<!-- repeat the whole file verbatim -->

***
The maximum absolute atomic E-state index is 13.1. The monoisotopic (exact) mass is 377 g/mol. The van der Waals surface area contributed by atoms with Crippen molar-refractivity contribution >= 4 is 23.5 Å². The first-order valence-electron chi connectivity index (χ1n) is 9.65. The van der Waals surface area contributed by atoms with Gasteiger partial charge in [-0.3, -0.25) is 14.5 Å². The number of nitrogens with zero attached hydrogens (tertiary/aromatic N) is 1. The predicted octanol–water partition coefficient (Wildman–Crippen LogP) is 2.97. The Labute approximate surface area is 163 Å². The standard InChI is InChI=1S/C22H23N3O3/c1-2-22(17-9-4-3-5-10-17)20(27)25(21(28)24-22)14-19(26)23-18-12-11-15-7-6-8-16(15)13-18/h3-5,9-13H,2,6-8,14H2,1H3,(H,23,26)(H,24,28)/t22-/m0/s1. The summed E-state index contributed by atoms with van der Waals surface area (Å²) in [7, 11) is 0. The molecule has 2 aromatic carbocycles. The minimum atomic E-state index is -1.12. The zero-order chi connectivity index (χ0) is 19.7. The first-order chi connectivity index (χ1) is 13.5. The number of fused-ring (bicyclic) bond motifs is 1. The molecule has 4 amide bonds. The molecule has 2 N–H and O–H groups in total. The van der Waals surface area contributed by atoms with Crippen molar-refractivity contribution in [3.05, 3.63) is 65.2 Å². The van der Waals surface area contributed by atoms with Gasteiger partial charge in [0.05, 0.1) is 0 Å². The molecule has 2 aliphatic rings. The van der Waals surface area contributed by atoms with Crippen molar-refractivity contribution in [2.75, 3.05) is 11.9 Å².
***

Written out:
The maximum absolute atomic E-state index is 13.1. The monoisotopic (exact) mass is 377 g/mol. The van der Waals surface area contributed by atoms with Crippen molar-refractivity contribution >= 4 is 23.5 Å². The first-order valence-electron chi connectivity index (χ1n) is 9.65. The van der Waals surface area contributed by atoms with Gasteiger partial charge in [-0.3, -0.25) is 14.5 Å². The number of nitrogens with zero attached hydrogens (tertiary/aromatic N) is 1. The predicted octanol–water partition coefficient (Wildman–Crippen LogP) is 2.97. The Labute approximate surface area is 163 Å². The standard InChI is InChI=1S/C22H23N3O3/c1-2-22(17-9-4-3-5-10-17)20(27)25(21(28)24-22)14-19(26)23-18-12-11-15-7-6-8-16(15)13-18/h3-5,9-13H,2,6-8,14H2,1H3,(H,23,26)(H,24,28)/t22-/m0/s1. The summed E-state index contributed by atoms with van der Waals surface area (Å²) in [7, 11) is 0. The molecule has 2 aromatic carbocycles. The minimum atomic E-state index is -1.12. The zero-order chi connectivity index (χ0) is 19.7. The first-order chi connectivity index (χ1) is 13.5. The number of fused-ring (bicyclic) bond motifs is 1. The molecule has 4 amide bonds. The molecule has 2 N–H and O–H groups in total. The van der Waals surface area contributed by atoms with Crippen molar-refractivity contribution in [3.05, 3.63) is 65.2 Å². The van der Waals surface area contributed by atoms with Gasteiger partial charge in [0.05, 0.1) is 0 Å². The molecule has 2 aliphatic rings. The van der Waals surface area contributed by atoms with Crippen molar-refractivity contribution in [2.75, 3.05) is 11.9 Å².